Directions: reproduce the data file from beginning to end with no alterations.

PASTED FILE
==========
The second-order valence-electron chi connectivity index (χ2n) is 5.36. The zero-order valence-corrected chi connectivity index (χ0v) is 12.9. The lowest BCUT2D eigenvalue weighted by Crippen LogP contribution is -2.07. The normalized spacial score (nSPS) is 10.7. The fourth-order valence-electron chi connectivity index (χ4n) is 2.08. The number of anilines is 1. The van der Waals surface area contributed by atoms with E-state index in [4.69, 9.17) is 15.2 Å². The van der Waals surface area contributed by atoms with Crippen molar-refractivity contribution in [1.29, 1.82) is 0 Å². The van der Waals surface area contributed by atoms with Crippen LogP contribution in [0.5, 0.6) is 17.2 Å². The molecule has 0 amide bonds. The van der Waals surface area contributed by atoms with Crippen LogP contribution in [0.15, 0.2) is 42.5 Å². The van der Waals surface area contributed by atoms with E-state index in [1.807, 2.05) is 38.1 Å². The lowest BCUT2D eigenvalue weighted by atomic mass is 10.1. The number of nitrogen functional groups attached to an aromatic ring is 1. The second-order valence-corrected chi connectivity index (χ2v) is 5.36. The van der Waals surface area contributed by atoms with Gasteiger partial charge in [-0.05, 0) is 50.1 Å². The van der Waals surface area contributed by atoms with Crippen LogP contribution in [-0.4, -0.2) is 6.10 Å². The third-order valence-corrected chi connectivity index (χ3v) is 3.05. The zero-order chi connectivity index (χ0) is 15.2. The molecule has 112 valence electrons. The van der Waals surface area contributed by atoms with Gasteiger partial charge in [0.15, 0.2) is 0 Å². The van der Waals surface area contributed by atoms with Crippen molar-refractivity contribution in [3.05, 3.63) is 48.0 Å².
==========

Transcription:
The second-order valence-electron chi connectivity index (χ2n) is 5.36. The zero-order valence-corrected chi connectivity index (χ0v) is 12.9. The lowest BCUT2D eigenvalue weighted by Crippen LogP contribution is -2.07. The normalized spacial score (nSPS) is 10.7. The fourth-order valence-electron chi connectivity index (χ4n) is 2.08. The number of anilines is 1. The van der Waals surface area contributed by atoms with E-state index in [4.69, 9.17) is 15.2 Å². The van der Waals surface area contributed by atoms with Crippen molar-refractivity contribution in [1.29, 1.82) is 0 Å². The van der Waals surface area contributed by atoms with Crippen LogP contribution in [0.5, 0.6) is 17.2 Å². The molecule has 0 amide bonds. The van der Waals surface area contributed by atoms with Crippen LogP contribution in [0.15, 0.2) is 42.5 Å². The van der Waals surface area contributed by atoms with E-state index in [1.807, 2.05) is 38.1 Å². The lowest BCUT2D eigenvalue weighted by atomic mass is 10.1. The number of nitrogen functional groups attached to an aromatic ring is 1. The second-order valence-corrected chi connectivity index (χ2v) is 5.36. The van der Waals surface area contributed by atoms with Gasteiger partial charge in [-0.05, 0) is 50.1 Å². The van der Waals surface area contributed by atoms with Crippen LogP contribution in [-0.4, -0.2) is 6.10 Å². The third-order valence-corrected chi connectivity index (χ3v) is 3.05. The zero-order chi connectivity index (χ0) is 15.2. The molecule has 112 valence electrons. The van der Waals surface area contributed by atoms with Gasteiger partial charge in [0.15, 0.2) is 0 Å². The van der Waals surface area contributed by atoms with Crippen molar-refractivity contribution in [3.05, 3.63) is 48.0 Å².